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Distance as Anti-Nostalgia: Memory, Identity, and Rural Korea in Yi Sang’s “Ennui”

Distance as Anti-Nostalgia: Memory, Identity, and Rural Korea in Yi Sang’s “Ennui” In 1935 Yi Sang made an unexpected sojourn to the village of Sŏngch’ŏn in rural northern Korea. His brief stay there, sandwiched as it was between a life spent almost entirely in Seoul and an untimely death in Tokyo, left significant lingering impressions on the author and his work. Yi penned at least six essays dealing with various aspects of his experiences in the north. This leads many to lump the six together as his “Sŏngch’ŏn kihaeng” (Sŏngch’ŏn Travel Writings). As might be expected, the contents of the essays do share a certain degree of overlap, and thus allow some productive comparisons. In other crucial respects, however, they are quite different. Only two of them were written in Korean, marked by the author as having been completed, and published in the 1930s, and only one while Yi was still alive. The two essays written in Korean—“Lingering Impressions of a Mountain Village” and “Ennui”—display several salient points of divergence. The latter was written from Tokyo, and, rather than engendering nostalgia for what some would later presume to call “his native land,” Yi ’s distance affects a negative distortion of memory, an actual anti-nostalgia for rural Korea. http://www.deepdyve.com/assets/images/DeepDyve-Logo-lg.png Journal of Korean Studies Duke University Press

Distance as Anti-Nostalgia: Memory, Identity, and Rural Korea in Yi Sang’s “Ennui”

Journal of Korean Studies , Volume 17 (1) – Mar 12, 2012

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Copyright
Copyright © 2012 by the Trustees of Columbia University in the City of New York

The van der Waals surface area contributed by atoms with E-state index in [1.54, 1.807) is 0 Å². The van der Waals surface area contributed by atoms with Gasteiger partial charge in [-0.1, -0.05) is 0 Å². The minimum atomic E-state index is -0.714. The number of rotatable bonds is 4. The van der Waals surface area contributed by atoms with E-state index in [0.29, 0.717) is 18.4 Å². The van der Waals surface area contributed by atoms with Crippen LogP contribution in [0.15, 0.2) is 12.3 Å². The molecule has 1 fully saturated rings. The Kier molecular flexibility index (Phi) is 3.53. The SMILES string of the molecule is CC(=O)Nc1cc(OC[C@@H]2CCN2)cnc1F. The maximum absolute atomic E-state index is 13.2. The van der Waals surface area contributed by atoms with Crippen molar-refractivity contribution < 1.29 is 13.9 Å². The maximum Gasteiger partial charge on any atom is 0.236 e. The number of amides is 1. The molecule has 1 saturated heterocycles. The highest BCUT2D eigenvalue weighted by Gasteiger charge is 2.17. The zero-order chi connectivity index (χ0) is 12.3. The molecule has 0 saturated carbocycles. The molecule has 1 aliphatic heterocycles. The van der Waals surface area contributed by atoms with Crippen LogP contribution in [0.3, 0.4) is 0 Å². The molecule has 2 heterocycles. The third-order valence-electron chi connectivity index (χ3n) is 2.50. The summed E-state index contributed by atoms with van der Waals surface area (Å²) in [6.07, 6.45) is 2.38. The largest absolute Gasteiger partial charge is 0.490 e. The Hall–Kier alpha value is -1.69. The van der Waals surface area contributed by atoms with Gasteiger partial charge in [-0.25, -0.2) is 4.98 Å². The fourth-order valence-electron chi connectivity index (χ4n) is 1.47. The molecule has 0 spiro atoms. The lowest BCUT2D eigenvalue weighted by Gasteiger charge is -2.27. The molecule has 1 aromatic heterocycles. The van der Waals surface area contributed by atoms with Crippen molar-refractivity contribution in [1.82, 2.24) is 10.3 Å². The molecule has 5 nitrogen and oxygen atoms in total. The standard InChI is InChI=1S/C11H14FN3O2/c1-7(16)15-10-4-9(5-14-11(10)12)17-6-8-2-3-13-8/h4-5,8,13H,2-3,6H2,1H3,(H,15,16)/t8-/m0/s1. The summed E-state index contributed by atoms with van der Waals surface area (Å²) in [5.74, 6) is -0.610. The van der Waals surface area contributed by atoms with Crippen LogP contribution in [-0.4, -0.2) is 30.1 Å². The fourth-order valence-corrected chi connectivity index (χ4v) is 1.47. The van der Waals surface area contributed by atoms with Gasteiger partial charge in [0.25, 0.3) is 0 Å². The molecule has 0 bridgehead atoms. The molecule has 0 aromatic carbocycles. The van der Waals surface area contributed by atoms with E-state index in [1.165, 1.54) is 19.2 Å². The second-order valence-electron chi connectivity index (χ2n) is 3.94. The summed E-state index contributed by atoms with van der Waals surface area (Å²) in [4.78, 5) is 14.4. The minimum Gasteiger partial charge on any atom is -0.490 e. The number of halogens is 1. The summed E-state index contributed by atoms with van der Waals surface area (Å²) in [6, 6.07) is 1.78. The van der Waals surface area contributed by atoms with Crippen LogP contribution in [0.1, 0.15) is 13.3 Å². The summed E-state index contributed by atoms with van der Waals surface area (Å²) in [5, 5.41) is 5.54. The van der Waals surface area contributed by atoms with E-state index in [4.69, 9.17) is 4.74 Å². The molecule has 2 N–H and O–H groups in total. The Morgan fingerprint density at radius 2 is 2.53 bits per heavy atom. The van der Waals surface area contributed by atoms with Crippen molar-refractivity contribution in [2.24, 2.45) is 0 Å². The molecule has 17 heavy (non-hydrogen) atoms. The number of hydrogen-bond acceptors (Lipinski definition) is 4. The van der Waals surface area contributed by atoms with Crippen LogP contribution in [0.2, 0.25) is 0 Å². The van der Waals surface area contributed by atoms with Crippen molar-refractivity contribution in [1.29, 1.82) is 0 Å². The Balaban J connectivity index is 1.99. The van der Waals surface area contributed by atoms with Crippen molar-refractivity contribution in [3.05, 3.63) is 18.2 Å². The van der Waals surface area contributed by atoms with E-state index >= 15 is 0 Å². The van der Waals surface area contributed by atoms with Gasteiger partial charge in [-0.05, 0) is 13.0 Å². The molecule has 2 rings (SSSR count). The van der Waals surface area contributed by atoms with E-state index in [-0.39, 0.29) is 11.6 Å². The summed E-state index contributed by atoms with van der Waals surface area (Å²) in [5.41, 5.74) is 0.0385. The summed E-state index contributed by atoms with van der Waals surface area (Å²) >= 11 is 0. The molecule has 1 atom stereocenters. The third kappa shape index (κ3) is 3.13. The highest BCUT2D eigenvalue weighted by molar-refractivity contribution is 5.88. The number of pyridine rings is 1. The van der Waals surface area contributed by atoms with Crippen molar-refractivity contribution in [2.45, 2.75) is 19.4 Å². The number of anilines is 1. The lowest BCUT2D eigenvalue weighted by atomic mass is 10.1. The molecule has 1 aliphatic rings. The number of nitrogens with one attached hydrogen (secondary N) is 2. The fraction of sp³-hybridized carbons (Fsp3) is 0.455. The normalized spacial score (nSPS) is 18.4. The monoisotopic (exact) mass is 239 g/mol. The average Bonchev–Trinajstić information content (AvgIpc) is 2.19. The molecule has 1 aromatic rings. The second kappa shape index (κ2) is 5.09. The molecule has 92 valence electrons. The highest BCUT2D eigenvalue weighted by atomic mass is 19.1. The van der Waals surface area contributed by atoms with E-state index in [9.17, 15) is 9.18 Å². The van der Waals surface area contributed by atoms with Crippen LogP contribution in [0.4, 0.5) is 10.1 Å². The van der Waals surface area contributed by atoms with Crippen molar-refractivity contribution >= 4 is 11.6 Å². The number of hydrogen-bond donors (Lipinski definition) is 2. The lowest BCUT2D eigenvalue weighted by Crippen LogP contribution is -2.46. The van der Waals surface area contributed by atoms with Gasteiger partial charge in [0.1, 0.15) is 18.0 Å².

ISSN
0731-1613
eISSN
2158-1665
DOI
10.1353/jks.2012.0009
Publisher site
See Article on Publisher Site

Abstract

In 1935 Yi Sang made an unexpected sojourn to the village of Sŏngch’ŏn in rural northern Korea. His brief stay there, sandwiched as it was between a life spent almost entirely in Seoul and an untimely death in Tokyo, left significant lingering impressions on the author and his work. Yi penned at least six essays dealing with various aspects of his experiences in the north. This leads many to lump the six together as his “Sŏngch’ŏn kihaeng” (Sŏngch’ŏn Travel Writings). As might be expected, the contents of the essays do share a certain degree of overlap, and thus allow some productive comparisons. In other crucial respects, however, they are quite different. Only two of them were written in Korean, marked by the author as having been completed, and published in the 1930s, and only one while Yi was still alive. The two essays written in Korean—“Lingering Impressions of a Mountain Village” and “Ennui”—display several salient points of divergence. The latter was written from Tokyo, and, rather than engendering nostalgia for what some would later presume to call “his native land,” Yi ’s distance affects a negative distortion of memory, an actual anti-nostalgia for rural Korea.

Journal

Journal of Korean StudiesDuke University Press

Published: Mar 12, 2012

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